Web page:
JAKARTA (Reuters) - Indonesian authorities have denied entry and will deport an Australian graduate student who was traveling via Bali to Indonesia’s easternmost province of Papua on vacation.
Belinda Lopez, a PhD candidate for Indonesian studies at Macquarie University in Australia, wrote on social media that she had been detained at Bali’s Denpasar airport since midnight on Saturday and was told she was on a government blacklist.
Papua has suffered a simmering separatist conflict since it was incorporated into Indonesia after a widely criticized U.N.-backed referendum in 1969 and remains one of its poorest regions. Access to international media remains restricted.
Lopez, who was formerly a reporter in Jakarta, said on Facebook that she was on her honeymoon and had plans to visit the Baliem tourism festival in Papua.
But upon arriving at Bali airport, she was denied entry by immigration and asked if she was a journalist and whether “she had done something wrong to Indonesia.”
Lopez wrote she had previously been deported from Papua in 2016, after being suspected of being a reporter.
Immigration office spokesman Agung Sampurno denied Lopez was being deported on suspicions she was heading to Papua as a journalist.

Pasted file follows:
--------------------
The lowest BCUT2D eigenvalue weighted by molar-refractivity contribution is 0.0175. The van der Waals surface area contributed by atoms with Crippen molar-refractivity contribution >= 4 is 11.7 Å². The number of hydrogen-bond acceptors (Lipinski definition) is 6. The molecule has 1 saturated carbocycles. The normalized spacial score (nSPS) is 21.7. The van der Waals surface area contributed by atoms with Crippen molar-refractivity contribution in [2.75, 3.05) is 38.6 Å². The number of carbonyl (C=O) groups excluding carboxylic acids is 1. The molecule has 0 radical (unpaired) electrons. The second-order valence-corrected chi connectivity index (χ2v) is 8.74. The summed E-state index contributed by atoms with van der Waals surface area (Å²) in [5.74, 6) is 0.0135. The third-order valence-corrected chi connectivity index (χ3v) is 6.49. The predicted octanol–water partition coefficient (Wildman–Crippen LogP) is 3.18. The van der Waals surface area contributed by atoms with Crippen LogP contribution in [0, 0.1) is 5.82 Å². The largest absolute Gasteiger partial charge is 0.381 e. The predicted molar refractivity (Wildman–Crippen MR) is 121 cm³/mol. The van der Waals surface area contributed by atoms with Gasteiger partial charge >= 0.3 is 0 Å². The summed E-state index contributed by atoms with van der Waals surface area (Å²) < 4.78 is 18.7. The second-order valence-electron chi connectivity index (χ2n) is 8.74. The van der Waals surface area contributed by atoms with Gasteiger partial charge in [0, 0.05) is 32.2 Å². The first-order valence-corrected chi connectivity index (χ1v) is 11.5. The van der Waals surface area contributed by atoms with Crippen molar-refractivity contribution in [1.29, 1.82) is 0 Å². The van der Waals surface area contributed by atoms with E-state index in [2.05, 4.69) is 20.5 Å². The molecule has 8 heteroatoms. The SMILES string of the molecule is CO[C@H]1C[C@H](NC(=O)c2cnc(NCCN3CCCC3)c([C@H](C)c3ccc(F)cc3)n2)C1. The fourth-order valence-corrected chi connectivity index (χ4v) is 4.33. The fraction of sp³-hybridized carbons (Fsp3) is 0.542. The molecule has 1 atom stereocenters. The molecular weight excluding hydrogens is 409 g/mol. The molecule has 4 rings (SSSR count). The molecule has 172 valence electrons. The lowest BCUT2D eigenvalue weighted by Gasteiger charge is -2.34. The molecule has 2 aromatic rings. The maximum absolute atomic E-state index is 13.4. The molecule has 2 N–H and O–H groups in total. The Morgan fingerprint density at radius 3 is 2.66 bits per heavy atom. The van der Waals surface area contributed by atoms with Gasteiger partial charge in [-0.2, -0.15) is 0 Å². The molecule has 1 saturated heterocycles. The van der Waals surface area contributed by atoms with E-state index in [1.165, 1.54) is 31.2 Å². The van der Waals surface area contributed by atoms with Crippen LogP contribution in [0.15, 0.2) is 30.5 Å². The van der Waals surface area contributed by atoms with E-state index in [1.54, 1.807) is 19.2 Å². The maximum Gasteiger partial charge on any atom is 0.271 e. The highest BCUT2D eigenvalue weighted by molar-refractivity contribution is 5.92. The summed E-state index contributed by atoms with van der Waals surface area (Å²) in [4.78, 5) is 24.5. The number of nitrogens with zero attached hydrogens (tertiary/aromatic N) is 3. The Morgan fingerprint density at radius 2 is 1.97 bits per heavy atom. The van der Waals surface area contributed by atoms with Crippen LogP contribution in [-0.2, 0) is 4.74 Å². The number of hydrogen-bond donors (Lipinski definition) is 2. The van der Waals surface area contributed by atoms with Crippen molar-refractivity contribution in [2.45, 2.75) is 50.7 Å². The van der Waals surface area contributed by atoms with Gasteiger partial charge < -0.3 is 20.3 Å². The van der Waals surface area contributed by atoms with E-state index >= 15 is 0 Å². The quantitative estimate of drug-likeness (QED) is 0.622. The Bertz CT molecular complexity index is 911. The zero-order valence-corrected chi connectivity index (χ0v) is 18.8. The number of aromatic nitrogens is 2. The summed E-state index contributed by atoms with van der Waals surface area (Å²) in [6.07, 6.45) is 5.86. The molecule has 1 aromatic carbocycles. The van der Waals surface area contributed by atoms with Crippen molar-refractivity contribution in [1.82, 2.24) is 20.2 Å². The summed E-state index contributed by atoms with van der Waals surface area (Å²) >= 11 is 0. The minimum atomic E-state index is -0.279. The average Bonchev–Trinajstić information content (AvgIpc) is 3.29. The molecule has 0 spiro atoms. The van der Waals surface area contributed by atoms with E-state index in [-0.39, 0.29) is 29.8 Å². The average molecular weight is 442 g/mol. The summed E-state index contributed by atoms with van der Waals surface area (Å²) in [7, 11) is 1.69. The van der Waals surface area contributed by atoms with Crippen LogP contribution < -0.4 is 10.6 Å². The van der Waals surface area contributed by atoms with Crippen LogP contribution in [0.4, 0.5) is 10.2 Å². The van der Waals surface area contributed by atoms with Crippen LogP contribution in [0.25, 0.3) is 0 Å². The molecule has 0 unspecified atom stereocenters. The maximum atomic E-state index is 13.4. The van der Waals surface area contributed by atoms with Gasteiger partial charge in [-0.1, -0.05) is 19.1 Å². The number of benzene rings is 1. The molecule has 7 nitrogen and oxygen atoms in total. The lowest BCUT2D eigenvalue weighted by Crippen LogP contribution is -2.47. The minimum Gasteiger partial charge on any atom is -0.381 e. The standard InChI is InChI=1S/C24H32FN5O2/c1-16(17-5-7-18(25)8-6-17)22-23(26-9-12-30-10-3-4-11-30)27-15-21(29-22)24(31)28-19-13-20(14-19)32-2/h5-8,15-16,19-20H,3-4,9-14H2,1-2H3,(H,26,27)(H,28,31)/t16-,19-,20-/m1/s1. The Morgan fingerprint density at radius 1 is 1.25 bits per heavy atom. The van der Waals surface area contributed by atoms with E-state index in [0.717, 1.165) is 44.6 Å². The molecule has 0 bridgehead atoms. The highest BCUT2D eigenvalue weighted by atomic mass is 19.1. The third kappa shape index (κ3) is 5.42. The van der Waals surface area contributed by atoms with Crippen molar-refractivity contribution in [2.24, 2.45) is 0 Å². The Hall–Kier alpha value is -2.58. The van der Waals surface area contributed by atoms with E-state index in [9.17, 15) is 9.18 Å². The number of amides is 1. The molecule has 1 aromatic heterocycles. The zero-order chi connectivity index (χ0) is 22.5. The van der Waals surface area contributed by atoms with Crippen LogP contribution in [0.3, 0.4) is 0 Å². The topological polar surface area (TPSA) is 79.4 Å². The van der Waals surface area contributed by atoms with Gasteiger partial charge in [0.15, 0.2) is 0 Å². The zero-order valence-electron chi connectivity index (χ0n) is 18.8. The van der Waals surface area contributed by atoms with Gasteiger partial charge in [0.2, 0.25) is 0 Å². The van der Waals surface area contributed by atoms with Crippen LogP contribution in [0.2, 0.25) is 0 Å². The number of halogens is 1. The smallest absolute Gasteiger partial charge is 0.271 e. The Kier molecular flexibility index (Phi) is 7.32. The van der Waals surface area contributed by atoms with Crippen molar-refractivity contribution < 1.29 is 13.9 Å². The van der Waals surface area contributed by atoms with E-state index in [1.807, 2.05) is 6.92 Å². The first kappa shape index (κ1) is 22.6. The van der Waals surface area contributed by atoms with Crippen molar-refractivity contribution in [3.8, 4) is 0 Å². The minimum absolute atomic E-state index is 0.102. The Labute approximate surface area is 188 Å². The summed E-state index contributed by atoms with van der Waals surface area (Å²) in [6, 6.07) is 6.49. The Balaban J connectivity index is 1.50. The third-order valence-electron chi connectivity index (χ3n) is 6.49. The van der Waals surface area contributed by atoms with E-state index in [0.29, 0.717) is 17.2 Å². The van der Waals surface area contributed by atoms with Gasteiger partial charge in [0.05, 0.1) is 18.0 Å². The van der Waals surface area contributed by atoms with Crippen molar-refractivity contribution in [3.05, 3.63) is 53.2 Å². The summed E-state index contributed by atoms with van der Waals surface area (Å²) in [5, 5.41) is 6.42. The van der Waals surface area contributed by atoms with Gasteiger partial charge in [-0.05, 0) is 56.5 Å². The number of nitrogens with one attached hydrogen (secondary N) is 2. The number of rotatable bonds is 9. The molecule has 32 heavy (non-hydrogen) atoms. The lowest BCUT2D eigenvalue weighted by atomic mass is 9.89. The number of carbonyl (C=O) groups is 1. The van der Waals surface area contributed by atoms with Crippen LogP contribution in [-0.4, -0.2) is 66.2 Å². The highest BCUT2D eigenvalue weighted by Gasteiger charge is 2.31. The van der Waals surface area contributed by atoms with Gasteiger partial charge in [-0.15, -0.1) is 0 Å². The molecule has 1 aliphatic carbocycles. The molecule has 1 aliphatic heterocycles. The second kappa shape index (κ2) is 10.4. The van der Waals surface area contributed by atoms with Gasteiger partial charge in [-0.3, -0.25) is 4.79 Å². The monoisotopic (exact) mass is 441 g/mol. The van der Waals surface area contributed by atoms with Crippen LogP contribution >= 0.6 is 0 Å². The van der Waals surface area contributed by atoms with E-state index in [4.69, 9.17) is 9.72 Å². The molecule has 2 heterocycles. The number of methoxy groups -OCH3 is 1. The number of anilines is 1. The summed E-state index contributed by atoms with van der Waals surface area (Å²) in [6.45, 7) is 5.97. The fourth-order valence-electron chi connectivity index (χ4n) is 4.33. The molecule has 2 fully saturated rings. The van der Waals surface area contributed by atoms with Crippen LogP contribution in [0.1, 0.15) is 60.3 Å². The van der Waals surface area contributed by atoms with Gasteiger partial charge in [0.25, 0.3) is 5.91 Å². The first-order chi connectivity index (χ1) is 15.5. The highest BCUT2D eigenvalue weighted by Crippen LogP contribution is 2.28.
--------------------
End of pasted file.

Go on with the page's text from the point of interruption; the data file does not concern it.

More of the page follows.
“Belinda was barred from entering Indonesia on an immigration issue,” he told Reuters, confirming, though, that she was on an immigration blacklist.
Sampurno declined to provide an explanation for the immigration issue, noting it was Indonesia’s sovereign right to deny entry to travelers.
Human Rights Watch researcher Andreas Harsono said Lopez’s “case shows once again that the Indonesian authorities are still restricting foreign journalists, or anyone suspected (of doing) journalism, to enter Papua.”
President Joko Widodo after coming to power in 2014 pledged to ease media restrictions for Papua, but activists say journalists continue to be blocked when trying to report from there.
In February 2018, a BBC reporter was ordered to leave the province after Indonesia’s military said tweets she sent on her trip had “hurt soldiers’ feelings”.
Reporting by Agustinus Beo Da Costa; Writing by Fanny Potkin; Editing by Tom Hogue